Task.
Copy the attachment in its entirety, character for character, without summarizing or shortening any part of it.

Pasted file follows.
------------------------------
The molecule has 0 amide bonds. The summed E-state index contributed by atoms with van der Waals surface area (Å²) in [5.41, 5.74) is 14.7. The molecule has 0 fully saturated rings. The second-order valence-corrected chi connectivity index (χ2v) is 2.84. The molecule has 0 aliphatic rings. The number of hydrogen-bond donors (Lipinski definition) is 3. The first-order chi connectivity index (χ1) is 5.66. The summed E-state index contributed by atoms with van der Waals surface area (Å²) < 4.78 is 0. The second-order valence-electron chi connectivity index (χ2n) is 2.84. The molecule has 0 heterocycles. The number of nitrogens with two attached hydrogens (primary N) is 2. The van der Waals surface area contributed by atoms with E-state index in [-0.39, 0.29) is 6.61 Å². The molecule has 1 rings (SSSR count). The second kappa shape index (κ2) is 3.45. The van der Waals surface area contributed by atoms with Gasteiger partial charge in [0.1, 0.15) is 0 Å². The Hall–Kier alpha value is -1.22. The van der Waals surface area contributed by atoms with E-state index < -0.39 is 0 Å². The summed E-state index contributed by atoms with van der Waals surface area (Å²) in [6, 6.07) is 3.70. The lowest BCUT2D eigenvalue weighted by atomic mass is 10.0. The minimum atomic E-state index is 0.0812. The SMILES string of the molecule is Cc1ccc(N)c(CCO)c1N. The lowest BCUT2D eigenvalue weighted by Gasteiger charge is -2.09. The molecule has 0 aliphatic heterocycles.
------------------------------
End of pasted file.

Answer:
The molecule has 0 amide bonds. The summed E-state index contributed by atoms with van der Waals surface area (Å²) in [5.41, 5.74) is 14.7. The molecule has 0 fully saturated rings. The second-order valence-corrected chi connectivity index (χ2v) is 2.84. The molecule has 0 aliphatic rings. The number of hydrogen-bond donors (Lipinski definition) is 3. The first-order chi connectivity index (χ1) is 5.66. The summed E-state index contributed by atoms with van der Waals surface area (Å²) < 4.78 is 0. The second-order valence-electron chi connectivity index (χ2n) is 2.84. The molecule has 0 heterocycles. The number of nitrogens with two attached hydrogens (primary N) is 2. The van der Waals surface area contributed by atoms with E-state index in [-0.39, 0.29) is 6.61 Å². The molecule has 1 rings (SSSR count). The second kappa shape index (κ2) is 3.45. The van der Waals surface area contributed by atoms with Gasteiger partial charge in [0.1, 0.15) is 0 Å². The Hall–Kier alpha value is -1.22. The van der Waals surface area contributed by atoms with E-state index < -0.39 is 0 Å². The summed E-state index contributed by atoms with van der Waals surface area (Å²) in [6, 6.07) is 3.70. The lowest BCUT2D eigenvalue weighted by atomic mass is 10.0. The minimum atomic E-state index is 0.0812. The SMILES string of the molecule is Cc1ccc(N)c(CCO)c1N. The lowest BCUT2D eigenvalue weighted by Gasteiger charge is -2.09. The molecule has 0 aliphatic heterocycles.